Primary chronic osteomyelitis (PCO) of the jaw is a rare condition of unknown etiology with severe pain and/or facial swelling. In this article, a 63-year-old man whose severe pain caused by PCO of the mandible was treated with intravenous administration of lidocaine and magnesium is described. At the first visit, paresthesia on the right lower lip and chin was noted in an extraoral examination, and the results of an intraoral examination and laboratory examination were normal. Radiographic findings showed a ground glass-like opaque image and a bone resorption image on the right mandible. The patient was clinically diagnosed as having PCO. Pain control was difficult with conventional treatment, but successful pain control was achieved with intravenous administration of lidocaine and magnesium. The results suggested that intravenous administration of lidocaine and magnesium could be a new therapy for refractory PCO of the jaw.
Primary chronic osteomyelitis (PCO) of the jaw is a rare inflammatory condition of unknown etiology with severe pain.
In patients with PCO, pain control is often difficult.
Good pain control was obtained by intravenous administration of lidocaine and magnesium for intractable chronic pain.
Primary chronic osteomyelitis (PCO) of the jaw is a rare inflammatory disease of unknown etiology and is characterized by nonsuppurative chronic inflammation of the jaw bones with recurrent pain, trismus and swelling and without pus formation, extra- or intraoral fistula, or sequestration [ , ]. PCO can cause intense pain. NSAIDs are commonly used to control the pain, but pain control is often difficult. It has recently been reported that intravenous administration of low concentrations of lidocaine and magnesium has a reliable analgesic effect and can be safely used in patients with intractable chronic pain [ , ]. In this paper, a case of PCO in which good pain control was obtained by intravenous administration of lidocaine and magnesium for intractable chronic pain is described.
Presentation of case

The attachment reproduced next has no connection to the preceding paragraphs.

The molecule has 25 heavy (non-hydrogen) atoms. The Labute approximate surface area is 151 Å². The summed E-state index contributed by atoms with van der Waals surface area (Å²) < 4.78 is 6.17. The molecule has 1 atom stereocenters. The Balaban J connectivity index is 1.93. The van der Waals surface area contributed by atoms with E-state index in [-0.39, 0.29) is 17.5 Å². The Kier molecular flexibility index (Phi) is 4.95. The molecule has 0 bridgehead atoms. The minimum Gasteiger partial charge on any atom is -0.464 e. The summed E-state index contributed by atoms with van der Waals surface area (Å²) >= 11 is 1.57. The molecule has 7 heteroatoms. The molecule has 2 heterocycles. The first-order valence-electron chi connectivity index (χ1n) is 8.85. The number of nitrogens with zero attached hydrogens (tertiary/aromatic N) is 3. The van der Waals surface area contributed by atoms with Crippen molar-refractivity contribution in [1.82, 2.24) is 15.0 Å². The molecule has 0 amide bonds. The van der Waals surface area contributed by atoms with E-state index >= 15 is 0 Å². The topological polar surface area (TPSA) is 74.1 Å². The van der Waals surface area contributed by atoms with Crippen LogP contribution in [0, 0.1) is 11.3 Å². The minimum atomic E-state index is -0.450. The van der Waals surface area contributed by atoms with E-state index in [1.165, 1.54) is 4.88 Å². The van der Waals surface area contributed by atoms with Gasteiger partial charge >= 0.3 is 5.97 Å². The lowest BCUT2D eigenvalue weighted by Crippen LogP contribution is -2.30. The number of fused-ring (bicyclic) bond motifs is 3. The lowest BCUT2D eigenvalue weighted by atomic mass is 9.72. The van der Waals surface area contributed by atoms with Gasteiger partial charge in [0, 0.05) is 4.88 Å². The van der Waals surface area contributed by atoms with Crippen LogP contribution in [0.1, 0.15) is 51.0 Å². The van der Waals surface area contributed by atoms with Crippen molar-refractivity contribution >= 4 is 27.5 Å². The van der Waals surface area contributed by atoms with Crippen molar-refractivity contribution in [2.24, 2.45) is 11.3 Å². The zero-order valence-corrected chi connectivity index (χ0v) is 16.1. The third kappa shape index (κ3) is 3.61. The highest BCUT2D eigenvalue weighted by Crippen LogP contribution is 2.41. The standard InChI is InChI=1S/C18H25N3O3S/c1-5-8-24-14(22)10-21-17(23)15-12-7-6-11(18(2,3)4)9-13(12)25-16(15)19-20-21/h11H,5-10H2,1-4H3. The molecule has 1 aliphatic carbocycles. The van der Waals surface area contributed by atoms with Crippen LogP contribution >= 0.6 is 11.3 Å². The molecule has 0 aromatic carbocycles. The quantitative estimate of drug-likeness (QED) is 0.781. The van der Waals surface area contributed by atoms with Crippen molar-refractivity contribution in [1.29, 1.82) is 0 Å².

A 63-year-old man who had severe pain in his right mandible and paresthesia in his right lower lip for 3 months was referred to our clinic. The patient had become edentulous 10 years ago and never had any symptoms. His medical history was only hypertension. The patient had severe pain according to subjective evaluation methods with a pain catastrophizing scale (PCS) score of 42 points and painDETECT questionnaire (PD-Q) score of 23 points. Extraoral examination revealed paresthesia on the right lower lip and chin and no swelling of the face or submandibular lymph nodes ( Fig. 1 A). Intraoral examination showed no abnormality in the oral mucosa and no pain-inducing findings ( Fig. 1 B). Radiographic imaging revealed a ground glass-like sclerotic appearance of the entire mandible and a focal bone resorption of the right mandibular molar region, but there was no periosteal reaction ( Fig. 2 ). Laboratory findings were normal. Based on these findings, a diagnosis of PCO of the right mandible was made. The patient was first treated with antimicrobials and analgesics but subsequently developed allodynia in the mandibular branch (V3) of trigeminal. Trigeminal nerve block had no effect on the allodynia and the pain gradually worsened. Decortication of the right mandible was performed and hyperbaric oxygen (HBO) therapy was given for 2 weeks ( Fig. 3 ). In bacterial cultures on bone marrow, only alpha-Streptococcus was isolated. The patient’s recovery was good, but symptoms recurred one month after surgery. Therefore, the patient was given intravenous infusion of lidocaine at 100 mg (1.4 mg/kg) and Mg at 0.5 mEq (magnesium sulphate at 30 mg/kg) dissolved in 100 ml of saline over a period of 15 minutes twice a day under inpatient management. After administration of lidocaine and Mg, his pain gradually improved and complete pain relief without any side effects was finally achieved ( Fig. 4 ). The results of a quantitative sensory test were normal at 17 months after treatment, and there was no recurrence of pain because the PCS score was 0 and the PD-Q was 10 at 19 months after treatment.